Be that as it may, we find that the [the employers] had sufficiently proved the charge of gross inefficiency, which warranted the dismissal of Santos from the School.
The employer’s policies on inefficiency can be a factor for applying this ground for dismissal. In Lim v. Pepsi-Cola Far East Trade Development Co., Inc., a staff accountant – was dismissed for gross inefficiency when her actions do not amount to such per the company policies itself.
Lim v. Pepsi-Cola Far East Trade Development Co., Inc.
G.R. No. 118434, 26 July 1996
We cannot but agree with PEPSI that gross inefficiency falls within the purview of other causes analogous to the foregoing, and constitutes, therefore, just cause to terminate an employee under Article  of the Labor Code. …
In the case at bench, however, prior to the issuance of the Termination Letter on 15 May 1991, PEPSI never called the [employee’s] attention to any alleged gross inefficiency on her part. Likewise, she was never warned of possible disciplinary action due to any alleged gross inefficiency. The evaluation report merely indicated her areas for improvement. Moreover, in PEPSI’s brochure entitled Managing Performance For the 90s, a BT rating does not merit dismissal from the service; as a matter of fact, the lower rating – Significantly Below Target (SB) – is not even a ground for termination of employment, but may only justify putting the employee on probation and [telling him] that improvement is a necessity.
Undoubtedly, the [employee’s] obtained an unfavorable rating, but not to the extent, under the company’s standards, to warrant even a probationary measure which is given to the lowest rating of Significantly Below Target (SB). If the company truly found the [employee’s]inefficiency to be of such a gross character, then it should have rated her even lower than SB, since the latter only requires that the employee be put on probation.
It is then quite clear that by its own acts, PEPSI had not characterized as gross inefficiency whatever failures, shortcomings, or deficiencies may have been attributable to the [employee]. The rule is of course doctrinally entrenched that in termination cases, the burden of proving that the employee’s dismissal from employment was for just cause rests upon the employer. (Emphasis supplied.)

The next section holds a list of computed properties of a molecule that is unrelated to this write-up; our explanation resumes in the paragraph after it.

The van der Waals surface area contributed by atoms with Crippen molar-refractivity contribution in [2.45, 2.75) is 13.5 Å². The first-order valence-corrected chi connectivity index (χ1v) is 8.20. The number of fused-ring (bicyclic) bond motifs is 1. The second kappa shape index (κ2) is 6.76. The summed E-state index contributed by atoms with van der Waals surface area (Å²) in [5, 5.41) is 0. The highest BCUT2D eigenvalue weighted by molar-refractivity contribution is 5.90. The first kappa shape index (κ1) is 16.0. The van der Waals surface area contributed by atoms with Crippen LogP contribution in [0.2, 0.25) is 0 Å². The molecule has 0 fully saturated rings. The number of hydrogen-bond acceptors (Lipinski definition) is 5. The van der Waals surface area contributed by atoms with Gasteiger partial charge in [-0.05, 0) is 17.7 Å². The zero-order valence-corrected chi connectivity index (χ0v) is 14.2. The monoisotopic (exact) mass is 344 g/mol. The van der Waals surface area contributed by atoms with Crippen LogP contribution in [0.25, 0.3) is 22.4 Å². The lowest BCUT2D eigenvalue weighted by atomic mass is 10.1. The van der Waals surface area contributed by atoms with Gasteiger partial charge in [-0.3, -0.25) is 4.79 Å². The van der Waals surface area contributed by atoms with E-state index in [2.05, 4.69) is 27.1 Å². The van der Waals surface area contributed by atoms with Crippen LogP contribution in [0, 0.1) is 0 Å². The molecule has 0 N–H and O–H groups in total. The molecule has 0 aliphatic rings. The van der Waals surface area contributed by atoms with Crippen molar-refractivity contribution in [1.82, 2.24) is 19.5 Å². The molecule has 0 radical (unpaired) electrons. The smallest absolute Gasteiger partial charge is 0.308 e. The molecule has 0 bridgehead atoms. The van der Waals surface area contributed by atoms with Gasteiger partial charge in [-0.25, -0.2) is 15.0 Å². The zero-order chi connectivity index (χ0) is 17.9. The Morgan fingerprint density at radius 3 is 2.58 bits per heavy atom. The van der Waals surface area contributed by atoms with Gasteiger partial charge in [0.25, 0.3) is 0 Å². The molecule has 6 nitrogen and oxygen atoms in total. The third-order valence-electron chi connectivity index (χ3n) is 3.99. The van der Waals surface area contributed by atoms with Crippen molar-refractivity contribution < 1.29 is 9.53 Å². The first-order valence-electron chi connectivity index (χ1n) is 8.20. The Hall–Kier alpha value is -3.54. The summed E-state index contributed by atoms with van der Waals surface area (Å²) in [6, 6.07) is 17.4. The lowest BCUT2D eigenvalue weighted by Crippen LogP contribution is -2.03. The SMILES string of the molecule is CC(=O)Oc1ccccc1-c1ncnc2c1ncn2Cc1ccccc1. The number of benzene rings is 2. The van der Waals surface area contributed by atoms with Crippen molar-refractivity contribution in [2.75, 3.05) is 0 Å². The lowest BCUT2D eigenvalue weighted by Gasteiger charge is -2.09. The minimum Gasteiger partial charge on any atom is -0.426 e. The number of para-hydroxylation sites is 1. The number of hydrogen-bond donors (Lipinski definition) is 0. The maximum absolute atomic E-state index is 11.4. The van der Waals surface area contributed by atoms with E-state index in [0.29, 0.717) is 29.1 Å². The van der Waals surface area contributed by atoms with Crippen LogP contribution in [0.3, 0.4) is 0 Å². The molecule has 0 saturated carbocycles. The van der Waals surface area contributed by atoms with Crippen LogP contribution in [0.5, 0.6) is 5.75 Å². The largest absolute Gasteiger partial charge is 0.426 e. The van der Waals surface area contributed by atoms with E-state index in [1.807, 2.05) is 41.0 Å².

As may also be learned from the above case, the employer should take action and call the attention of the employees if they are being grossly inefficient. This is to let the employees know whether they are doing well or not.
3. Failure to reach a quota
The employees subject to a quota and are unable to meet them may be dismissed from employment for gross inefficiency. However, it should be noted that there are rules provided in jurisprudence to know whether the same is valid. As a management prerogative, the setting of a quota is subject to good faith and with due regard to the rights of the employees.
Aliling v. Wide Wide World Express Corporation
G.R. No. 185829, 25 April 2012
In Lim v. National Labor Relations Commission, the Court considered inefficiency as an analogous just cause for termination of employment under Article  of the Labor Code:
x x x
It did so anew in Leonardo v. National Labor Relations Commission on the following rationale:
An employer is entitled to impose productivity standards for its workers, and in fact, non-compliance may be visited with a penalty even more severe than demotion. Thus, [t]he practice of a company in laying off workers because they failed to make the work quota has been recognized in this jurisdiction… In the case at bar, the [employees’] failure to meet the sales quota assigned to each of them constitute a just cause of their dismissal, regardless of the permanent or probationary status of their employment. Failure to observe prescribed standards of work, or to fulfill reasonable work assignments due to inefficiency may constitute just cause for dismissal. Such inefficiency is understood to mean failure to attain work goals or work quotas, either by failing to complete the same within the allotted reasonable period, or by producing unsatisfactory results. This management prerogative of requiring standards may be availed of so long as they are exercised in good faith for the advancement of the employer’s interest.